Tijuana is the largest city in Baja California, with a successful infrastructure and transportation network that crosses into the rest of Mexico and the U.S. Among its many advantages, access to the global market through major international seaports, airports, and highway infrastructure create a competitive import/export market in Tijuana. As one of the biggest border crossings in Mexico, TIjuana has a steady growth of employment that also bleeds into the United States. Tijuana’s industrial development has amounted to more than $5.7 Billion USD of Foreign Direct Investment since 2012. The region supports over 550 companies from over 20 countries that employ more than 185,000 people.
Success in operational practices has has pushed Tijuana to maintain the No. 1 export manufacturing base in Mexico. The city has become a manufacturing powerhouse for many industries, these include medical devices, electronics, aerospace, automotive, and semiconductors.
Medical Device Manufacturing
Tijuana’s medical device manufacturing industry is 30 years old and maintains an established local supply chain network making the city the biggest medical device manufacturing hub in the country. As of 2016, there were 67 companies that had a $599 M USD production value employing about 42,000 people. Some of the medical device companies include: BD, Welch Allyn, and Thermo Fisher.
Electronics manufacturing in Tijuana produces a wide range of goods spanning appliances, electrical components, media equipment, and semiconductors. The electronics manufacturing industry has been established for around 50 years and provides 50,000 jobs over 122 companies. TVs and Semiconductors are the most produced goods in the industry. Over 20 million TVs are manufactured a year, creating a $419M production value. Semiconductors are the base of the supply chain for the electrical and electronic devices hosting 71 companies and providing over 20 thousand jobs. Electronics manufacturing companies in Tijuana include: Plantronics, Kyocera, Philips, Foxconn Sanyo, Samsung, and Panasonic.
The range of the aerospace industry in Tijuana has turned into its own ecosystem of supply chain and tier level companies over the past 40 years. Tijuana’s aerospace cluster is four times as full of industry operations as any other sector in Mexico. The city’s highly skilled workforce adds a $14.3K value per employee with 11,700 employees working for the 39 companies. Some aerospace companies in Tijuana include: 4 times more concentrated than MX aerospace sector. Cubic Honeywell, BEA systems.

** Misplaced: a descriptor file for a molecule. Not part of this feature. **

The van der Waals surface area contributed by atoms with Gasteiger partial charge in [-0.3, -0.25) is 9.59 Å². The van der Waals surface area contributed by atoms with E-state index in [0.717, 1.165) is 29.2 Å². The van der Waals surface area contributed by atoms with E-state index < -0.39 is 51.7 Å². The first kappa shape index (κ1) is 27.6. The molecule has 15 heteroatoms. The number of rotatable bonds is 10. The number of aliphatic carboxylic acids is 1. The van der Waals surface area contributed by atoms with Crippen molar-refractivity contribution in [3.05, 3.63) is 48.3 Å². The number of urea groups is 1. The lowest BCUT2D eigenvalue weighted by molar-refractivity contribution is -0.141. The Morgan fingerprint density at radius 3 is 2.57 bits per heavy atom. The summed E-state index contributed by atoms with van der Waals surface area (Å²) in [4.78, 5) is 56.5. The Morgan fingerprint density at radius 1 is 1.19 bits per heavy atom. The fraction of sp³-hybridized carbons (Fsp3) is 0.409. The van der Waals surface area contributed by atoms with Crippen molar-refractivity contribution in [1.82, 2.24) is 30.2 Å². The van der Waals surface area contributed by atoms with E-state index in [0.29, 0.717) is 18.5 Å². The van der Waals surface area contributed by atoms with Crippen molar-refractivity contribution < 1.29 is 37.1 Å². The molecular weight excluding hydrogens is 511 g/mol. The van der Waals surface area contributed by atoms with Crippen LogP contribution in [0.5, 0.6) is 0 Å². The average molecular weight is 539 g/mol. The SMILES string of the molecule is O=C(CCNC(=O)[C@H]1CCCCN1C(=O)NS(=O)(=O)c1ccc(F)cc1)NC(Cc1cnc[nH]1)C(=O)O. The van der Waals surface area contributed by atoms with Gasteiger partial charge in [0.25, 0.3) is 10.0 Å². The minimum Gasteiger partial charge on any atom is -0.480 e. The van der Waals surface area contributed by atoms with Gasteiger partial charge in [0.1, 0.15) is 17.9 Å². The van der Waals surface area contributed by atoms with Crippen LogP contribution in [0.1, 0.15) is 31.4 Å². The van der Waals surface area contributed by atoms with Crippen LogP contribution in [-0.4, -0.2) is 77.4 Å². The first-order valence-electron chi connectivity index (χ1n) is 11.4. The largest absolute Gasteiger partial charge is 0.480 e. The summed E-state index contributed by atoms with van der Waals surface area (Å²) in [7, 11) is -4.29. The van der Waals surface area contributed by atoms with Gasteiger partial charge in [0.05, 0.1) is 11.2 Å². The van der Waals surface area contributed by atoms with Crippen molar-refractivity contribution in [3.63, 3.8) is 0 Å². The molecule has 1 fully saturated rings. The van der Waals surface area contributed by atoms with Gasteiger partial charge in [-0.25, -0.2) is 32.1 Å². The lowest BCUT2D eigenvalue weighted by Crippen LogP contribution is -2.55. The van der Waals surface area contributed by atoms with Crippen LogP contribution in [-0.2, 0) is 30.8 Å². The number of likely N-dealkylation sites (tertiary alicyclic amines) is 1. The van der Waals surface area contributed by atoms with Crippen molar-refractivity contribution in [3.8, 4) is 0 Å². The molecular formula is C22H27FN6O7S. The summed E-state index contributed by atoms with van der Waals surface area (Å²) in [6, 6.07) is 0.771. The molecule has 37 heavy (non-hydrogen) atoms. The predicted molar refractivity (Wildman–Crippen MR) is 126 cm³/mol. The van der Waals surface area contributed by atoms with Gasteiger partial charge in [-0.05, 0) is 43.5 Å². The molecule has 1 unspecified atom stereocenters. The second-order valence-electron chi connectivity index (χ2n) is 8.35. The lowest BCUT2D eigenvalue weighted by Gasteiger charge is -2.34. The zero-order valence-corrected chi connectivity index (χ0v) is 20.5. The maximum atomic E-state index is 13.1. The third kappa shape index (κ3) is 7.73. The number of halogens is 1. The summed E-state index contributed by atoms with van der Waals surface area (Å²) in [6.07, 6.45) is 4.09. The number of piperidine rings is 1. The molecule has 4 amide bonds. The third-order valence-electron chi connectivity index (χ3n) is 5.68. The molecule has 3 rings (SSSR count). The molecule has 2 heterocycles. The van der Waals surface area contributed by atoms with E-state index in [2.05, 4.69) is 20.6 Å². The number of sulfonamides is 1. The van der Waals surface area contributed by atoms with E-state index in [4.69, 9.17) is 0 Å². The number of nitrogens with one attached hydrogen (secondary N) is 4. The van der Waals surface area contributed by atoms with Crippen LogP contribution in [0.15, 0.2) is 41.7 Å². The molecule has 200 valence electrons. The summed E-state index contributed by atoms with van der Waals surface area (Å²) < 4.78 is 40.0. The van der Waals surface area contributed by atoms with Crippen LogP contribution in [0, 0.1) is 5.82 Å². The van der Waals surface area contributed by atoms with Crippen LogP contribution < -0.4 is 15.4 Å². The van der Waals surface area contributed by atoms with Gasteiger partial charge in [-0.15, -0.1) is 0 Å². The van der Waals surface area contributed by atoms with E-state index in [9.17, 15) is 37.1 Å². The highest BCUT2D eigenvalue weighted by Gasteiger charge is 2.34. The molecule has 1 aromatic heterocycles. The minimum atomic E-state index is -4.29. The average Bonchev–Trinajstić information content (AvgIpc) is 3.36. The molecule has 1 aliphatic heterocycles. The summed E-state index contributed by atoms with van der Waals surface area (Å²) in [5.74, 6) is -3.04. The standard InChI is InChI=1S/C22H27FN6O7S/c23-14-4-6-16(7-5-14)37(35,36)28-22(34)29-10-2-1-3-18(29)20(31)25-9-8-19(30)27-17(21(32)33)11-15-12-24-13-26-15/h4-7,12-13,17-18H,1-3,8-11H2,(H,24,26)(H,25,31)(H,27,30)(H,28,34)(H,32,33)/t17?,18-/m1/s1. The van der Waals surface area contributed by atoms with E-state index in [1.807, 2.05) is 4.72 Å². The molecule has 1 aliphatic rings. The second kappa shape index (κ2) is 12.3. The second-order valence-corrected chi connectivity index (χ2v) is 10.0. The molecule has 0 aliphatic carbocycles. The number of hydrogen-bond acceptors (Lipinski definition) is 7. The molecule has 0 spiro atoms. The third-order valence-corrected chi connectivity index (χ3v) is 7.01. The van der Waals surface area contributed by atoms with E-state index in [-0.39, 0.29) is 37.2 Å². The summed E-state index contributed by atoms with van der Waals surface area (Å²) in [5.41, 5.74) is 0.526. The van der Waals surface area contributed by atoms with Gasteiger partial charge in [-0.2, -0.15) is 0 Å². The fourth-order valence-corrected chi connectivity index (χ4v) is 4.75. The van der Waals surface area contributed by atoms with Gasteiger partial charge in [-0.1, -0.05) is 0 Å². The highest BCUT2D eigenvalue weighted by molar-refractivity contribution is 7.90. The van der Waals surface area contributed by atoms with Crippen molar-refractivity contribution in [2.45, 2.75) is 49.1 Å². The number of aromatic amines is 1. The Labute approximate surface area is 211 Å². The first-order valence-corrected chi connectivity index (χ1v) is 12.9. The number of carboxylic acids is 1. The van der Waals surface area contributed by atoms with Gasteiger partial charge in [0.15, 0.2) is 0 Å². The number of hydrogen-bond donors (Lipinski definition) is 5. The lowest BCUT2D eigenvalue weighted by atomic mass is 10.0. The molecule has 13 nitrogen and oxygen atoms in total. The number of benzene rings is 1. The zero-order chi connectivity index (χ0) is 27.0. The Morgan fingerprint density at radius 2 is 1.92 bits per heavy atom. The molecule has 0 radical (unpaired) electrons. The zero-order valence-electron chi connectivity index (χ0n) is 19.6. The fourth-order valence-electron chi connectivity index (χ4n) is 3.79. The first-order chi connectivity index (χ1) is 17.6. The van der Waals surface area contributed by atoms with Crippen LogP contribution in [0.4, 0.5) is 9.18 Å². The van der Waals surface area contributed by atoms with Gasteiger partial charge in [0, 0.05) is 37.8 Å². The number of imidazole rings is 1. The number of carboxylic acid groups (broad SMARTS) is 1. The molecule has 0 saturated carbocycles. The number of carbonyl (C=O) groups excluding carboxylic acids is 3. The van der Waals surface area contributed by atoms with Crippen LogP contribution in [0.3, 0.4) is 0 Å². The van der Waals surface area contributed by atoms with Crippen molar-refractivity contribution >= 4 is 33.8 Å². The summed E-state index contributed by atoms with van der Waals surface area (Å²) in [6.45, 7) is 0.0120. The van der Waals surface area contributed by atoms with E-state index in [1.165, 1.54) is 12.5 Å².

The automotive industry in Tijuana is also a manufacturing powerhouse that specializes in truck chassis, stamped metal parts, seat belts, sound speakers, carbon fiber body kits, and electronic sensors. The industry employs 14,600 employees over 50 companies, and a few of those automotive companies include: Hyundai, Toyota, and Goodridge.
A Colliers international report on Tijuana’s real estate market provided a general overview of the city’s leasing and land averages, along with a list of industrial parks in the area. The vacancy rate of class A space currently is 5.7%. Manufacturers in the state have a 1% higher chance to prosper than nationally overall, and compared to the the commercial and services industries. Companies in Tijuana have a 7 year longevity projection from when they first begin manufacturing, and the longer they’re in business the longer they’re successful.
Tijuana holds one of Mexico’s largest and highly skilled workforce with more than 185,00 manufacturing jobs and over 50 years of manufacturing Foreign Direct Investment. Over 2 million people live in Tijuana, making the city the number 1 export manufacturing base in Mexico as of 2016. The Tijuana – San Diego border region maintains a $230 B Economy providing 2.8 Million jobs. Specifically, the region’s manufacturing industry consists of 74% direct labor employees, 19% Technicians/engineers, 7% management.
Quality universities and an attractive cost of doing business have supported the development of high-growth industries, attracting more than $5.7 billion of foreign direct investment to the region since 2012. Specifically, the state of Baja California accounts for more than 50 public and private universities which graduated more than 2,500 engineers last year. Of those, 35 private and public universities have 14,000 students enrolled in engineering and tech programs including mechatronic engineering, and nanotechnology engineering.
Tijuana is the center of an established manufacturing region that holds a robust supplier environment, access to the global market, and a skilled workforce. The city’s manufacturing specializations compliment the industry to provide quality operations and continuous improvement for any industrial good.
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